Movie Industry Likely to Go on Diet
Though more moviegoers than ever settled into cinema seats this year, Hollywood still struggled to make a profit. Result: fewer movies next year
IT looks as if it's time for Hollywood to make some New Year's resolutions.
The town that manufactures cinematic fantasy for the world just got a reality check with newly released box-office figures for 1995. Despite the biggest draw in history - $5.2 billion in ticket sales, a 1 percent increase over last year's $5.1 billion - profit margins are down some 14 to 15 percent.
"Even though people are flocking to the movies, the amount of money that studios are making for themselves is getting smaller," says Chris Lanier, president of Motion Picture Intelligencer, a firm that tracks the movie industry in Beverly Hills, Calif.
"The trend has been for profit margins to continue shrinking, which is a bad sign for economic and creative health," says Mr. Lanier.
Because of skyrocketing star salaries, such as $20 million for names like Jim Carrey and Sylvester Stallone, Hollywood studios spent nearly 15 percent more on average bringing new movies to the screen in 1995. In addition, exorbitant costs for ever-more-dazzling special effects - from the digitalized characters of "Toy Story" to the exploding jet skis of "Waterworld" - are tacked onto steadily rising costs of production from sound to lighting.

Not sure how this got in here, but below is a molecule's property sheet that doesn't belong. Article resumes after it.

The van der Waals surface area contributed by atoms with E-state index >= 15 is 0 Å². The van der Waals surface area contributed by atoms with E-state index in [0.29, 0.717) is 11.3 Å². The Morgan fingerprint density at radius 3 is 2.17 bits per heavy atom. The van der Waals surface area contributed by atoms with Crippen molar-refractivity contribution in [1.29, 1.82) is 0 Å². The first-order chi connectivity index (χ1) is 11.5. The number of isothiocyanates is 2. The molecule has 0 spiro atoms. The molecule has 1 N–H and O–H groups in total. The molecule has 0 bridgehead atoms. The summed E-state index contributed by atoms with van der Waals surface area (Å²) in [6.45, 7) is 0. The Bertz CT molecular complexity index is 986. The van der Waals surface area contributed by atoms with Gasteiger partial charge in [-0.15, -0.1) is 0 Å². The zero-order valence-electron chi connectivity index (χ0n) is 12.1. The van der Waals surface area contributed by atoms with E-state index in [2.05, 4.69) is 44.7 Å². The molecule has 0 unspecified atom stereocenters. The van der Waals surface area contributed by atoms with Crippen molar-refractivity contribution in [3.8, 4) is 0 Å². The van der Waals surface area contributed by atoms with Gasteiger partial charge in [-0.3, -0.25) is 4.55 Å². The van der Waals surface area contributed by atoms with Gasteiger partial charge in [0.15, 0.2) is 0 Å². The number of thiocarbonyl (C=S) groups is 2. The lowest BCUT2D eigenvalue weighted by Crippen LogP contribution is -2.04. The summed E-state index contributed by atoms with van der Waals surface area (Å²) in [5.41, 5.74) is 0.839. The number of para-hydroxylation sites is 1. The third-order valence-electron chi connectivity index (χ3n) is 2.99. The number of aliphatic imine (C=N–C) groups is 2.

The average studio film now costs $35 million to make and another $15 million to distribute and market. Since studios typically receive half of all sales, the average film needs to collect $100 million in worldwide sales just to break even. Only seven films have topped that mark so far for 1995.
"We're sort of in a tailspin right now, and it's getting worse," says Tom Sherak, senior vice president of 20th Century Fox. "The profit margins at the studios have become unbearable."
Too many movies
Part of the problem is also the growing number of movie releases - 257 major releases from the main companies in 1995. The competition has led to costly advertising campaigns.